Monday, May 22, 2017

Quick Reviews: Galaxy of Horrors

With all the focus on Outer Space and Horror right now, I might as well do an Outer Space Horror Anthology Film...
In Deep Space, a man is stuck in his Cryo Pod.  The A.I. won't let him out and tries to calm him by endlessly-playing Sci-Fi Horror Shorts.

Yes, that is the Framing Device.  Yes, it is silly.
There are 8 Stories, so I really can't go in-depth on them here (especially if I want to avoid SPOILERS).  So here is just a taste...

- A tale of a contaminated future.
- A tale of a strange, possibly-living Computer.
- A tale of a man with a curious phone app a la Siri.  Can he trust it?
- A tale of people trying to create life differently in a bleak future.
- A Terry Gilliam-esque tale of a linked-in future where transactions can be fatal.
- For an Alien connection, a tale of intrigue in Deep Space on a floating ship (also in B&W for no reason).
- A tale of weird creatures revealing themselves in a future Nightclub.
- A tale of a woman drifting in Space where the destination may be worse than her current location.

To find out how these all work out, watch the Film.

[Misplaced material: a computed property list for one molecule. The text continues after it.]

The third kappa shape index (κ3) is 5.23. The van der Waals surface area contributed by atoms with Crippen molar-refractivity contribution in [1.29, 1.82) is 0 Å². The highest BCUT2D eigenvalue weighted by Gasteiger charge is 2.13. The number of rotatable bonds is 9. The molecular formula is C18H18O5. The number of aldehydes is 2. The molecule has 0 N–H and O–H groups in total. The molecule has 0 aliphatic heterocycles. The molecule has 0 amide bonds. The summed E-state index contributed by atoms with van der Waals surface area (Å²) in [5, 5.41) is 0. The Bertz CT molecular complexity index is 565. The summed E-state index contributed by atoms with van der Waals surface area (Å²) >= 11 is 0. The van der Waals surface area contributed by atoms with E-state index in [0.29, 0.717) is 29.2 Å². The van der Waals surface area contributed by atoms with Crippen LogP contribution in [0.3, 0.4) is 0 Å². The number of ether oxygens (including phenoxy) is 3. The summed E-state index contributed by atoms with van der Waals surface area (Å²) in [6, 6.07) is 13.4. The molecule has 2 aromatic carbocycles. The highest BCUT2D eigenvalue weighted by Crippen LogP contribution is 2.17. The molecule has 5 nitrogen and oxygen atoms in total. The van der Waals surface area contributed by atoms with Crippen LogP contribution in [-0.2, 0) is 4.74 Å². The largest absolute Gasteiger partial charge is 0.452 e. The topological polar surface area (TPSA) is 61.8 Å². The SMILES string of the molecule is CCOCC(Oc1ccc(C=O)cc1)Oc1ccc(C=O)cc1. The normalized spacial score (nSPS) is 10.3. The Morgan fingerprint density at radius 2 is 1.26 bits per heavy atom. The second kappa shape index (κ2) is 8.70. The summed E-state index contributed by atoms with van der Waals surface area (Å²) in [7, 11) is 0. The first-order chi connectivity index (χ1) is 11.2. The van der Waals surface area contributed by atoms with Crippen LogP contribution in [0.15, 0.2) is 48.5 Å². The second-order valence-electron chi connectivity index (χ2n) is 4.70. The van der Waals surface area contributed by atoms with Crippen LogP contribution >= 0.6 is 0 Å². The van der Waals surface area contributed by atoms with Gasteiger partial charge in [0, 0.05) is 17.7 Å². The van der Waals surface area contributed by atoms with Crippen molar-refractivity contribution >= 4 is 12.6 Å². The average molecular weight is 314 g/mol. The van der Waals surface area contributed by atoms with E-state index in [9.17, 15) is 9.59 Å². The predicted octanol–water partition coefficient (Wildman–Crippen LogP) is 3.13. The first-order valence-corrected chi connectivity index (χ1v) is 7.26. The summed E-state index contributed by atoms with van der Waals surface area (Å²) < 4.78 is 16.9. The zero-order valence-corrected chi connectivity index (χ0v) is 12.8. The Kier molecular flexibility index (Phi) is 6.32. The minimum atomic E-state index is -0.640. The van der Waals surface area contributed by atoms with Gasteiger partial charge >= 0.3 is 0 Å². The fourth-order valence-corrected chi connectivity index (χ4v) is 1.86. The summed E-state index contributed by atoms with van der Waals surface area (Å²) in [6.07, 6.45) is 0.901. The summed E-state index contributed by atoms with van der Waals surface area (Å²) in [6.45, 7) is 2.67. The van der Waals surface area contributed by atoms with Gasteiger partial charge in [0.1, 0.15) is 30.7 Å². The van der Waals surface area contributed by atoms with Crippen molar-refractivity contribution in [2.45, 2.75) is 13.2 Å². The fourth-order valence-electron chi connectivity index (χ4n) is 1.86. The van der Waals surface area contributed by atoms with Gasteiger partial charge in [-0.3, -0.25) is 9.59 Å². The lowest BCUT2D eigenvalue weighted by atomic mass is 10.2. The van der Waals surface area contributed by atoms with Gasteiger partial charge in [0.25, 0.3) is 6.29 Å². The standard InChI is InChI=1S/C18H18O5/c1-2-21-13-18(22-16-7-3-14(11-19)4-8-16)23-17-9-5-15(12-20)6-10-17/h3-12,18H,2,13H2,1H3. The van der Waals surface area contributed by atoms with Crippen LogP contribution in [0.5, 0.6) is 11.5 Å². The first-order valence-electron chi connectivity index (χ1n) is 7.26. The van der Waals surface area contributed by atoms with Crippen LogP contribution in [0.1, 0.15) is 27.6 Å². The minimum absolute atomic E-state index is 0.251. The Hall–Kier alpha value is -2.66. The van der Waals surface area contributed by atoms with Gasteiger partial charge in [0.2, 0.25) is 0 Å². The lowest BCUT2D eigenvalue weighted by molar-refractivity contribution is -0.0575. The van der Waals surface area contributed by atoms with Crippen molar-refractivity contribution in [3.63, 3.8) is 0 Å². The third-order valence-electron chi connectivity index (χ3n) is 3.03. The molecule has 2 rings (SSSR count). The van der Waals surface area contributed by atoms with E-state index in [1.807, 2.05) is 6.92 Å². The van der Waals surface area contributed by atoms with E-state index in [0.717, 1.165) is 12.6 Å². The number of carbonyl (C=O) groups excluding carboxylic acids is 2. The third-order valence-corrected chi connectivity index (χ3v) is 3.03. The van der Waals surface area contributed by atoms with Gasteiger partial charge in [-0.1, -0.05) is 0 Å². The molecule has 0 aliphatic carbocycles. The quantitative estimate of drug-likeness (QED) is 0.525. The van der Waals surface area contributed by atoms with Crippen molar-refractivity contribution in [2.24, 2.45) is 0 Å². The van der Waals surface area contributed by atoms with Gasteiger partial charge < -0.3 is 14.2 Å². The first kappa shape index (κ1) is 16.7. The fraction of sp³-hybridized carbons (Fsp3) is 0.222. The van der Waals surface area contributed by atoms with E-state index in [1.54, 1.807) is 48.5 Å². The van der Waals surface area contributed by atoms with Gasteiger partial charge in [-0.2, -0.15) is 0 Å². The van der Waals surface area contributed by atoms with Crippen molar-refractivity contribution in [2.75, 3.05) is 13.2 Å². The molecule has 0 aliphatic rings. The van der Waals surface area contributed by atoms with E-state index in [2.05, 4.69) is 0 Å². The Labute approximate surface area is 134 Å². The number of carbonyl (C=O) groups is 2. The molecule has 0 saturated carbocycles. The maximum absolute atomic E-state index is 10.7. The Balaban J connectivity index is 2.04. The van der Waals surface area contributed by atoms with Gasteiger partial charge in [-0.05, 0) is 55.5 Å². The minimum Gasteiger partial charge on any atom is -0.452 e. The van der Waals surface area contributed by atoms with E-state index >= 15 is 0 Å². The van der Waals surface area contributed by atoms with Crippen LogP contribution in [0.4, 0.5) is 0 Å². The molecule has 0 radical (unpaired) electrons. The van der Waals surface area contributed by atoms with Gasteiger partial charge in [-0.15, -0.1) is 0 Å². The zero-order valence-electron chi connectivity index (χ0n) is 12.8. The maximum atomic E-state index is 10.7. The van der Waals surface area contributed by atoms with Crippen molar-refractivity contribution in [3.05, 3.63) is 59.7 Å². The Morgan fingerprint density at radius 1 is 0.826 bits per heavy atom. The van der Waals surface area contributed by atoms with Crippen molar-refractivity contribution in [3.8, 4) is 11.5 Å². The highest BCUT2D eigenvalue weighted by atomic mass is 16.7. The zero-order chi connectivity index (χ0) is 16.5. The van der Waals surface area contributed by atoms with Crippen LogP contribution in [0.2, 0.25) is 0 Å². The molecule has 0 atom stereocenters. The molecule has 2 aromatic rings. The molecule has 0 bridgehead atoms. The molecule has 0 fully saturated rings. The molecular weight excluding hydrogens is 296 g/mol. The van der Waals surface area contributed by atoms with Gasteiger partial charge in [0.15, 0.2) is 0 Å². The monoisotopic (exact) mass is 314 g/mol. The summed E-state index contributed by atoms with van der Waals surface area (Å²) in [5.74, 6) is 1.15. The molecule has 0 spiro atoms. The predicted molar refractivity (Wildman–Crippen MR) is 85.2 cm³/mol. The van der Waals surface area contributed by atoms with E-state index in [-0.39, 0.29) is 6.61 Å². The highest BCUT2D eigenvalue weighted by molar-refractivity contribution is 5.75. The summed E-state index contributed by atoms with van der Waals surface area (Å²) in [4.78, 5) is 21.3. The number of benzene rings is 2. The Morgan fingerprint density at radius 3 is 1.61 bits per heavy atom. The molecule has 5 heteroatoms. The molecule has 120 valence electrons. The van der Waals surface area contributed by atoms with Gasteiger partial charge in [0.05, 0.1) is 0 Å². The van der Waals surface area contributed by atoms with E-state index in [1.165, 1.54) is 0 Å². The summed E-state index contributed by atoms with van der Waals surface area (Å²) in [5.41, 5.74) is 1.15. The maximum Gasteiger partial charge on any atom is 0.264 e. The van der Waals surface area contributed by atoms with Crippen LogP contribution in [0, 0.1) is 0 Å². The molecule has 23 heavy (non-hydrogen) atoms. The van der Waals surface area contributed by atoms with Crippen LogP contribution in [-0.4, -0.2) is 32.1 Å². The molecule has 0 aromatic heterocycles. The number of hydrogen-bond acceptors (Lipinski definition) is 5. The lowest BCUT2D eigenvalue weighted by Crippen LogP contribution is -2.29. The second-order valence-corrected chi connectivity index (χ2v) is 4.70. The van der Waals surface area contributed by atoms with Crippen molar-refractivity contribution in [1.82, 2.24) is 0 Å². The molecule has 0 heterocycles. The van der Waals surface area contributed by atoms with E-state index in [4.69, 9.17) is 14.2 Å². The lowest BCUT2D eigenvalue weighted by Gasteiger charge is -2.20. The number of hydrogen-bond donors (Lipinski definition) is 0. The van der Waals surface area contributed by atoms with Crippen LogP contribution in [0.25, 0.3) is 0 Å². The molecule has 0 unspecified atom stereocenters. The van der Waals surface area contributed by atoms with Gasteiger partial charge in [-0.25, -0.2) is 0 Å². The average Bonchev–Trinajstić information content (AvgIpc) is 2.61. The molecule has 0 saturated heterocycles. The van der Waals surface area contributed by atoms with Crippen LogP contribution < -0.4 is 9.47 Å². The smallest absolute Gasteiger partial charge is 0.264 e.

Well, it is what it is.  Anthology Films are a tricky thing.  Have too many parts and they end up being too loosely-connected and random.  Have too few parts and each one is never quite the right length.  As this one goes, there are really too many for my taste.  The biggest problem is just how vague the Theme is.  This is just Sci-Fi Horror.  Some are set in Space, while some on Earth.  Some are in the far future, while some are in the vague present.  Some have Aliens, while some just have Technology.  The individual parts are all so different that this hardly feels like a Film.  Having said that, most of the individual parts are pretty interesting on their own.  With a different connection and some variety in the wraparound part, this could definitely work.  As it is, Galaxy of Horrors is a mish-mash that never quite gels.  Just to add to the connections, here's something a la Star Wars...
The Anthology format and randomness of the tales keeps it from building momentum.  The individual parts will either work or fail you on their own though.

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